Dr. Yassine Dguidegue has joined the University of the Ozarks faculty as assistant professor of sociology, beginning the Fall 2019 Semester.
Dguidegue completed his Ph.D. in rural sociology in May from the University of Missouri at Columbia. He has served as a graduate teaching and research assistant at Mizzou since 2014 and is also the director of the university’s Deaton Scholars Program, a process-based peer mentorship program.
A native of Morocco, Dguidegue’s academic interests include, society science and technology, African food security, rural community development, experiential learning education, policy analysis and intercultural communication. His dissertation was titled, “Agricultural Genetic Engineering and Sustainable Development in the African Food Security Context.”
Before pursuing his Ph.D., Dguidegue worked as a teacher and program leader in experiential education programs in Vietnam and California. He also spent a year (2012-13) teaching at Heifer International in Perryville, Arkansas.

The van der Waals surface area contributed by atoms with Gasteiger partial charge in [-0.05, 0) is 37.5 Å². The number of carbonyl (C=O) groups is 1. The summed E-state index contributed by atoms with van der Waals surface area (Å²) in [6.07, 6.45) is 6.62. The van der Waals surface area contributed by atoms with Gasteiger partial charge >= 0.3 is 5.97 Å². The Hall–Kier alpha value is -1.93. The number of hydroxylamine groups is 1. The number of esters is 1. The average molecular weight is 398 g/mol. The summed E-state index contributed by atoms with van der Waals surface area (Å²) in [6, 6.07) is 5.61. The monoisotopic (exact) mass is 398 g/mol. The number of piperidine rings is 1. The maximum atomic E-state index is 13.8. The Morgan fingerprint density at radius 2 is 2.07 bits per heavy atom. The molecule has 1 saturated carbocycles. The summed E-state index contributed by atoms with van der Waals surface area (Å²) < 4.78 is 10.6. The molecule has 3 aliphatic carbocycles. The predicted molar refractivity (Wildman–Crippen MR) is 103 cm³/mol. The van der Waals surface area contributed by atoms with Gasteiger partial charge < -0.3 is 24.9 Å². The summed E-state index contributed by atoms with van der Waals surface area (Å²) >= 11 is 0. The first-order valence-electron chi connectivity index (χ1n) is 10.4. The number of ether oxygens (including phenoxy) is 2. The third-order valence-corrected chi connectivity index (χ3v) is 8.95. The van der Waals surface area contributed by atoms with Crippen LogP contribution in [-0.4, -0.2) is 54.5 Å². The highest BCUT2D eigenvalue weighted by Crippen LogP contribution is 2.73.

“I love the mission of University of the Ozarks and its focus on students,” Dguidegue said. “My background is in teaching, but in recent years I’ve focused on research during my time at the University of Missouri. However, my passion has always been teaching and that’s why Ozarks appealed to me so much. I’m excited about getting back to teaching.”
He also said Ozarks’ LENS curriculum was a major draw.
“The emphasis on teaching as well as the interdisciplinary approach to education through the LENS program was what first caught my attention about this University,” he said. “I’m a huge advocate for a well-rounded, interdisciplinary education. A lot of colleges talk about an interdisciplinary curriculum but very few actually practice it like Ozarks does.”
Dguidegue earned his bachelor’s degree in language and pedagogy from The Faculty of Education in Rabat, Morocco, and a master’s degree in cross-cultural studies from the University of Mohammed the Fifth in Morocco.
Dguidegue has been actively involved in the Rural Sociological Society, the Borlaug Dialogues Program and Universities Fighting World Hunger program. He speaks four languages — Moroccan Arabic, English, classical Arabic and French — and is an avid soccer player and fan. He also enjoys cooking traditional meals with his family, organizing volunteering programs with community members and organizing outdoors and sports activities with colleagues and students.